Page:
All products and recordings are chosen independently by our editorial team. This review contains affiliate links and we may receive a commission for purchases made. Please read our affiliates FAQ page to find out more.

CPE Bach • Beethoven: Symphonies

Akademie für Alt Musik Berlin/Bernhard Forck (Harmonia Mundi)

Our rating 
5.0 out of 5 star rating 5.0

CPE Bach • Beethoven
CPE Bach: Symphonies in F major, Wq. 175 (H650) & Wq. 183/3 (H665); Beethoven: Symphony No. 1 in C major, Op. 21; Symphony No. 2 in D major, Op. 36
Akademie für Alt Musik Berlin/Bernhard Forck
Harmonia Mundi HMM902420   77:55 mins


Carl Philipp Emanuel Bach (1714-88) was the big symphonic force in 18th-century Germany, and when anybody mentioned ‘Bach’ in Vienna it was to him rather than to his father, Johann Sebastian Bach,  that they were referring. Mozart is reported to have said of him: ‘He is the father, we are the children.’ The young Beethoven was taught keyboard technique by Gottlob Neefe with the aid of CPE’s celebrated treatise on the subject.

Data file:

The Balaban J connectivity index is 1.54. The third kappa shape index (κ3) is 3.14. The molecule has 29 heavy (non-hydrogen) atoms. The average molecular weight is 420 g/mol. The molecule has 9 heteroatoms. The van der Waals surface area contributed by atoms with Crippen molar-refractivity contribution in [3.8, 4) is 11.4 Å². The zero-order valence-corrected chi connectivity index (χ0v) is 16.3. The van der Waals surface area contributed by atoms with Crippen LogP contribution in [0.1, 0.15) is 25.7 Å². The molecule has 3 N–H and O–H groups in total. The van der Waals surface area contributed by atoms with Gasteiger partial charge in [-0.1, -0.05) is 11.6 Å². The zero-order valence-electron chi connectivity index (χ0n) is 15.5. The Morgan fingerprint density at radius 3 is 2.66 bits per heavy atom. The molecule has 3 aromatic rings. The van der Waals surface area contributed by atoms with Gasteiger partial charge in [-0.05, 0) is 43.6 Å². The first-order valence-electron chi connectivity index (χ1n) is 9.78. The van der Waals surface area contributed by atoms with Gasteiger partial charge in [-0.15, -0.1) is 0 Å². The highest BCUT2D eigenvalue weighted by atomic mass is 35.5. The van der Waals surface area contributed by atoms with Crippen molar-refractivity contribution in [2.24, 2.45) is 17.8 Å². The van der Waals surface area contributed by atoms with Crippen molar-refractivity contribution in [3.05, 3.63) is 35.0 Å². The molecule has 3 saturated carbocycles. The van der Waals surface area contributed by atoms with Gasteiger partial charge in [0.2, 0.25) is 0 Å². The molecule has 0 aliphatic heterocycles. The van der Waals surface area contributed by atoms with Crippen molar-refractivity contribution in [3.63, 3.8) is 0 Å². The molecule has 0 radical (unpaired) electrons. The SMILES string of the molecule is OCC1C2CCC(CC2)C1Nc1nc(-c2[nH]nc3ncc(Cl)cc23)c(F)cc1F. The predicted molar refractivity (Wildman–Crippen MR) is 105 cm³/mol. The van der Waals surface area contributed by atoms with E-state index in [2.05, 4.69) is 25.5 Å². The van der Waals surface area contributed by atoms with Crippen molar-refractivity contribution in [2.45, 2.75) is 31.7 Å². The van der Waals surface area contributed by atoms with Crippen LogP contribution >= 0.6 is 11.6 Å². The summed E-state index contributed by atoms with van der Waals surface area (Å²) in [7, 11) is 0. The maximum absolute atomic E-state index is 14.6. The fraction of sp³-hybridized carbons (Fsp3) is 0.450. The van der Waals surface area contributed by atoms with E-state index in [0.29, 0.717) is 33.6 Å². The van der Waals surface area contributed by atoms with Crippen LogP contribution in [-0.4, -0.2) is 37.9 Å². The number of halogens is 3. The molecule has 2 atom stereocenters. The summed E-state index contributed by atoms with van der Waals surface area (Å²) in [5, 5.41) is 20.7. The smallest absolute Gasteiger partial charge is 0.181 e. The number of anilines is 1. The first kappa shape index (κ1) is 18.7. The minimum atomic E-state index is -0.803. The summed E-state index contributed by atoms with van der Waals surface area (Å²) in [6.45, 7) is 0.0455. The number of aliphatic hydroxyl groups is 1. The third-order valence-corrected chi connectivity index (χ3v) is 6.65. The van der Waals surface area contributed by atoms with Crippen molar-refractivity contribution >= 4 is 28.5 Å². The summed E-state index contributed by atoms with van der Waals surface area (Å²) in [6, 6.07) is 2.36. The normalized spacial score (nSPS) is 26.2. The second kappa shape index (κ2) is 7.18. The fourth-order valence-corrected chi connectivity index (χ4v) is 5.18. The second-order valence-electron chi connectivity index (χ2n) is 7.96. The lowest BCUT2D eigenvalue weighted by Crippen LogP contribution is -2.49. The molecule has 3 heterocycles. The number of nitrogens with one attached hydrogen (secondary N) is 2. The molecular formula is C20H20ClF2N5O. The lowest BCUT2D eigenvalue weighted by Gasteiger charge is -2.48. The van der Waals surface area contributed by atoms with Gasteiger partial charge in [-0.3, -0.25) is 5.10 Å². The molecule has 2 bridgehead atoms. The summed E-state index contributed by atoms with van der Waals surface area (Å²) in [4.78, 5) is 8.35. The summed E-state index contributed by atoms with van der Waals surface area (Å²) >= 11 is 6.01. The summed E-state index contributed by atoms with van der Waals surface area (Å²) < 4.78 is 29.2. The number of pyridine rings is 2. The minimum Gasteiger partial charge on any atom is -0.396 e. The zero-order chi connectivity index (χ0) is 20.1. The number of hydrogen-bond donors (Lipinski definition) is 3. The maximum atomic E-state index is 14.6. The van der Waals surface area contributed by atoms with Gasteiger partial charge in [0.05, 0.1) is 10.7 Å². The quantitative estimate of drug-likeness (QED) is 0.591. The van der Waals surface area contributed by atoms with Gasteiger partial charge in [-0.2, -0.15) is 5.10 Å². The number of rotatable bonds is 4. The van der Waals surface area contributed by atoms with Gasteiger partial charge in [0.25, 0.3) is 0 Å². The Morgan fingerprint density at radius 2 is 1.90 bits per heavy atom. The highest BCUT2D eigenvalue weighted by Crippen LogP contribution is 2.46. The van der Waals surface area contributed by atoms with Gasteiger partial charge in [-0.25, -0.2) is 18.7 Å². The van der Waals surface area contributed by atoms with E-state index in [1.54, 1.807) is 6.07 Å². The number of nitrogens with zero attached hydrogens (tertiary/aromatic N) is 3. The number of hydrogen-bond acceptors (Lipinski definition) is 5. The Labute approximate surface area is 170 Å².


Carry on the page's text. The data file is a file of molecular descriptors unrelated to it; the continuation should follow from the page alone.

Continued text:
This recording is designed to show how CPE’s symphonies may have been distant models for Beethoven’s first essays in the genre. And although they don’t embody the fizzing turbulence of CPE’s keyboard sonatas, the symphonies – here placed back to back with Beethoven’s first two – do give some idea of his abrupt changes of mood, his restless changes of harmonic direction and his constant urge to experiment. The Symphony in F major radiates impatience to push stylistic boundaries, and its nimble minuet has both charm and intricacy. The Poco andante of the work in G major possesses a noble grandeur, and the concluding Presto is adroit.

But these are minor works of mere musicological interest when placed alongside those of Beethoven, the peremptory opening chords of whose Second Symphony represent a call for attention of a quite different order.

Bernhard Forck leads the Akademie für Alte Musik Berlin in these performances with springy tempos and a fine clarity of texture.


Michael Church